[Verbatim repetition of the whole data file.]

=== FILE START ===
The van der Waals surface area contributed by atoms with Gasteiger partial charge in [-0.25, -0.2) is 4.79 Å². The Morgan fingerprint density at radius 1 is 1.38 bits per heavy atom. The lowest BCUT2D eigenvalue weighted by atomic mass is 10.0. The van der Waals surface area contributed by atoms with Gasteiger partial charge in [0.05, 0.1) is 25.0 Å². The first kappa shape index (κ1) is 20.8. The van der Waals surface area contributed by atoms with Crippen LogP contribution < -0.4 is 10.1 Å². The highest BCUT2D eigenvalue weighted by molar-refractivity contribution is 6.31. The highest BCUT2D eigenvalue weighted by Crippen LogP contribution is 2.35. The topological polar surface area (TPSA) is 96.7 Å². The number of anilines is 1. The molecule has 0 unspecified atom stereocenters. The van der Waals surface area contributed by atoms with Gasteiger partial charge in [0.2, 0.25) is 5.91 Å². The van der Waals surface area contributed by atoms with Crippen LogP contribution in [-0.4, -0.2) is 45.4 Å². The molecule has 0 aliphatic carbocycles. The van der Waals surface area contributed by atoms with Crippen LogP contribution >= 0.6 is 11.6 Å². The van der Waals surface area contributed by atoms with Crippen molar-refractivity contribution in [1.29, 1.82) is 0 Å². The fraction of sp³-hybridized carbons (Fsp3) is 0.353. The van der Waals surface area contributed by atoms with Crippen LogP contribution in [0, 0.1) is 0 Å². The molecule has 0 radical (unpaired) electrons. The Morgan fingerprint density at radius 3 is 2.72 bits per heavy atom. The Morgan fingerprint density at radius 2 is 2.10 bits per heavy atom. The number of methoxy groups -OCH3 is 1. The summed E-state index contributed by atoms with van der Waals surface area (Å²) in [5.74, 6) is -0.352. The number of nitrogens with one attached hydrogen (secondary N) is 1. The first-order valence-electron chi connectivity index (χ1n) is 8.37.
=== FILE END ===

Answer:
The van der Waals surface area contributed by atoms with Gasteiger partial charge in [-0.25, -0.2) is 4.79 Å². The Morgan fingerprint density at radius 1 is 1.38 bits per heavy atom. The lowest BCUT2D eigenvalue weighted by atomic mass is 10.0. The van der Waals surface area contributed by atoms with Gasteiger partial charge in [0.05, 0.1) is 25.0 Å². The first kappa shape index (κ1) is 20.8. The van der Waals surface area contributed by atoms with Crippen LogP contribution < -0.4 is 10.1 Å². The highest BCUT2D eigenvalue weighted by molar-refractivity contribution is 6.31. The highest BCUT2D eigenvalue weighted by Crippen LogP contribution is 2.35. The topological polar surface area (TPSA) is 96.7 Å². The number of anilines is 1. The molecule has 0 unspecified atom stereocenters. The van der Waals surface area contributed by atoms with Gasteiger partial charge in [0.2, 0.25) is 5.91 Å². The van der Waals surface area contributed by atoms with Crippen LogP contribution in [-0.4, -0.2) is 45.4 Å². The molecule has 0 aliphatic carbocycles. The van der Waals surface area contributed by atoms with Crippen LogP contribution >= 0.6 is 11.6 Å². The van der Waals surface area contributed by atoms with Crippen molar-refractivity contribution in [1.29, 1.82) is 0 Å². The fraction of sp³-hybridized carbons (Fsp3) is 0.353. The van der Waals surface area contributed by atoms with Crippen LogP contribution in [0, 0.1) is 0 Å². The molecule has 0 radical (unpaired) electrons. The Morgan fingerprint density at radius 3 is 2.72 bits per heavy atom. The Morgan fingerprint density at radius 2 is 2.10 bits per heavy atom. The number of methoxy groups -OCH3 is 1. The summed E-state index contributed by atoms with van der Waals surface area (Å²) in [5.74, 6) is -0.352. The number of nitrogens with one attached hydrogen (secondary N) is 1. The first-order valence-electron chi connectivity index (χ1n) is 8.37.